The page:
By our correspondents, 28 December 2004

The massive tidal wave that struck Sri Lanka without warning on Sunday morning has left a trail of destruction, suffering and death in its wake throughout the island. The latest official death toll is more than 12,000 as no accurate picture has emerged in some of the worst affected areas. Rescue and relief workers are still searching for bodies among the wreckage. Transport and communications have been severely disrupted.

Yushchenko claims victory in Ukraine presidential election

By Justus Leicht and Peter Schwarz, 28 December 2004

In all probability, Viktor Yushchenko will be the new president of Ukraine. In the repeat election held December 26, the opposition candidate, who ran with the vocal political support and financial backing of the US and other Western powers, obtained 52 percent of the vote. His opponent, Prime Minister Viktor Yanukovich, who was backed by Russia, gained 44 percent. The election turnout was approximately 75 percent, somewhat less than in the original ballot held November 21.

US Airways workers stage Christmas job action

By Jerry White, 28 December 2004

US Airways was forced to cancel hundreds of flights over the long Christmas weekend. An unusually high numbers of baggage handlers and ramp workers in Philadelphia and flight attendants in other cities called in sick in an apparent job action against wage-cutting and other concessions being demanded by the nation’s sixth largest airline.

Tidal wave wreaks death and destruction throughout Sri Lanka

By our correspondents, 28 December 2004

The massive tidal wave that struck Sri Lanka without warning on Sunday morning has left a trail of destruction, suffering and death in its wake. The latest official death toll stands at more than 12,000, but there is still no accurate estimate from some of the worst affected areas. Rescue and relief workers continue to search for bodies among the wreckage. Transport and communications have been severely disrupted.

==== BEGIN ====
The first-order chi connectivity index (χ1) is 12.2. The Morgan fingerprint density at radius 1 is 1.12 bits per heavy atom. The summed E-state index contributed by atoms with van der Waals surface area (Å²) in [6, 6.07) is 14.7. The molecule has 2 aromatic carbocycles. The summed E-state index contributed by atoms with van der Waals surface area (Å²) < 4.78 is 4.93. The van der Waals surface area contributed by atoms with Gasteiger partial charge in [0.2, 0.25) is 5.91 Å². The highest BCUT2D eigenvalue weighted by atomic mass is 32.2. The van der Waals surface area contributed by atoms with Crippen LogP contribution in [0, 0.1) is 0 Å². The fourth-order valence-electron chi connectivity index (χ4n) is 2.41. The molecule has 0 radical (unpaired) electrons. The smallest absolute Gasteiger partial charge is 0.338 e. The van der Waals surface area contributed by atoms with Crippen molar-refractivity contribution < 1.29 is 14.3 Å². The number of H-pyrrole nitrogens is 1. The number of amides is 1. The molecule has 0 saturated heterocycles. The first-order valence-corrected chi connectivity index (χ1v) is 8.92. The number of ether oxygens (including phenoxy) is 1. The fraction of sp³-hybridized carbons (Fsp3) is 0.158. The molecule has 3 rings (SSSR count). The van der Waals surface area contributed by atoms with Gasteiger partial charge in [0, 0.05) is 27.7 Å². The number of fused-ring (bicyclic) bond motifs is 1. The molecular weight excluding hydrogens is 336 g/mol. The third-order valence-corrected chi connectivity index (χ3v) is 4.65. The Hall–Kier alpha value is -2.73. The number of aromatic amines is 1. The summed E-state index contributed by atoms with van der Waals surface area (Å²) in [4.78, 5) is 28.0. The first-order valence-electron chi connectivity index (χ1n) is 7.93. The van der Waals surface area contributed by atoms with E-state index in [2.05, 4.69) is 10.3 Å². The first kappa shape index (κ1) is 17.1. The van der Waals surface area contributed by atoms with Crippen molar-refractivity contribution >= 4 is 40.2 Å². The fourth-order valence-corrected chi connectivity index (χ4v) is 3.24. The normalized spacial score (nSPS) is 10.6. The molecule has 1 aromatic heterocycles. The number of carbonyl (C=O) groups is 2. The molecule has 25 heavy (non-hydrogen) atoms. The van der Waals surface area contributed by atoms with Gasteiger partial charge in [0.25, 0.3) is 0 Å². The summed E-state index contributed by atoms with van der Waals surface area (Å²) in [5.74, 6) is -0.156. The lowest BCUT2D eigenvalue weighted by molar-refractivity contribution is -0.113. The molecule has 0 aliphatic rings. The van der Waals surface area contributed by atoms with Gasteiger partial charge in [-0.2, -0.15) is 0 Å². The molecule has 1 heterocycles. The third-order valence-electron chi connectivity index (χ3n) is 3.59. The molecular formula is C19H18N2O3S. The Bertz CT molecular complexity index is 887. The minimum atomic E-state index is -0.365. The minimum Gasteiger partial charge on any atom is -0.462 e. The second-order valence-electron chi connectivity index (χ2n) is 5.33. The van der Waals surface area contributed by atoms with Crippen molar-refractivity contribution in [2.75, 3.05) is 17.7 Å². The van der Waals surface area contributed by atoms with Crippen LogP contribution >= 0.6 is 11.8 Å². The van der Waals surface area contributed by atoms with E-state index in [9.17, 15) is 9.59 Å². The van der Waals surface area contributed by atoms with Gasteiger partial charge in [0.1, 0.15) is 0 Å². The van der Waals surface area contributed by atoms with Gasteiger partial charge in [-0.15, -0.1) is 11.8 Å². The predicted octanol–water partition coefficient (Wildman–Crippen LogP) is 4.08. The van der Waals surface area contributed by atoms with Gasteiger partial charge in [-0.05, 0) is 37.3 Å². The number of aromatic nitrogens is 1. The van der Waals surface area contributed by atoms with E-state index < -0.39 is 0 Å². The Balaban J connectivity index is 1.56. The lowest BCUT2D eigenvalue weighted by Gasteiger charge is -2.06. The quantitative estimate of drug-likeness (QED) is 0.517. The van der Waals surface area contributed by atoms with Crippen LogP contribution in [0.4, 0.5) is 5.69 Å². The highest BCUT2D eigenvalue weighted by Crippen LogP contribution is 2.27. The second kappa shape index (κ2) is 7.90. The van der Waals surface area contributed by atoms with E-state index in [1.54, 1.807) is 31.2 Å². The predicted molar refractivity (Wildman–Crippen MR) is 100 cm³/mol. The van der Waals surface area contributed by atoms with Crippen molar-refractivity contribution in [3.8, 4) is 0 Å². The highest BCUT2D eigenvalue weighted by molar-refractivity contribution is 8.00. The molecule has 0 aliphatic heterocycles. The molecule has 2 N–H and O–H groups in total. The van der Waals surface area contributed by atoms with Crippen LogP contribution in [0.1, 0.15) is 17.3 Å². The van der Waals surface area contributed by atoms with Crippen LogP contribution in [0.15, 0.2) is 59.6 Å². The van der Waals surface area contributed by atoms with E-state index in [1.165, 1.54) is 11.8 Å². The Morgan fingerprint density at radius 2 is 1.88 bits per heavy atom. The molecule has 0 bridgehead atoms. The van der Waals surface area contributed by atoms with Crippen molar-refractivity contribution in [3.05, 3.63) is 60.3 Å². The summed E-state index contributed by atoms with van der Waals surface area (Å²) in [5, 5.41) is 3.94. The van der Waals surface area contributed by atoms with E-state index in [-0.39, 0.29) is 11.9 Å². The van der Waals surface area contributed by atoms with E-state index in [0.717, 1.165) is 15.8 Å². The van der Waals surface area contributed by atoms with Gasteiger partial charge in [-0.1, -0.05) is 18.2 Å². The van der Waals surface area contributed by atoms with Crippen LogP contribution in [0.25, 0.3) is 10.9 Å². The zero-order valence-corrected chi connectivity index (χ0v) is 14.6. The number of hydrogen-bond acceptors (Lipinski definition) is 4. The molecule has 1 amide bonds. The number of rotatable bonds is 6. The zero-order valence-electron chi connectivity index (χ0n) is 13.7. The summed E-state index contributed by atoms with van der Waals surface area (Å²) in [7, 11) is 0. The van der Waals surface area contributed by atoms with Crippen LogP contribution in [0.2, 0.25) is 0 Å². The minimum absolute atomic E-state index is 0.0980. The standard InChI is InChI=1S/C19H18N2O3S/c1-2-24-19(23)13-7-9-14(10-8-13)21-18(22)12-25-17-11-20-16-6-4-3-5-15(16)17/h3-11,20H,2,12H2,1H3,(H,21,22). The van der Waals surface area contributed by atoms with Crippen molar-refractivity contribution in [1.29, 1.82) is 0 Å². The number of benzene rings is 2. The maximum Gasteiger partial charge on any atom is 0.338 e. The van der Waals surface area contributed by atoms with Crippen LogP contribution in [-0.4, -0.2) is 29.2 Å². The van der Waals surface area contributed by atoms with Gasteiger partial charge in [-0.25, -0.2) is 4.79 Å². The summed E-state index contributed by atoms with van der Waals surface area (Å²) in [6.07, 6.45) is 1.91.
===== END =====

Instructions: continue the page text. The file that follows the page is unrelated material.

Workers Struggles: The Americas

By , 28 December 2004

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Devastating tidal wave kills more than 13,000 in southern Asia

By Peter Symonds, 27 December 2004

A tsunami or tidal wave, triggered by a huge earthquake yesterday off the coast of northwestern Sumatra, has devastated the coastlines of neighbouring countries, killing at least 13,500 people. The death toll is provisional and expected to rise further as relief and rescue workers comb through the wreckage, access isolated towns and villages and attempt to track down thousands of missing people.

Sri Lankan reports reveal widening social inequality

By K. Ratnayake, 24 December 2004

Two official reports recently published in Sri Lanka provide a devastating glimpse into the country’s deepening social inequality and the continuing deterioration of living standards for the majority of the population.

Documents reveal systematic torture by US forces in Iraq and Afghanistan

By Joseph Kay and Rick Kelly, 24 December 2004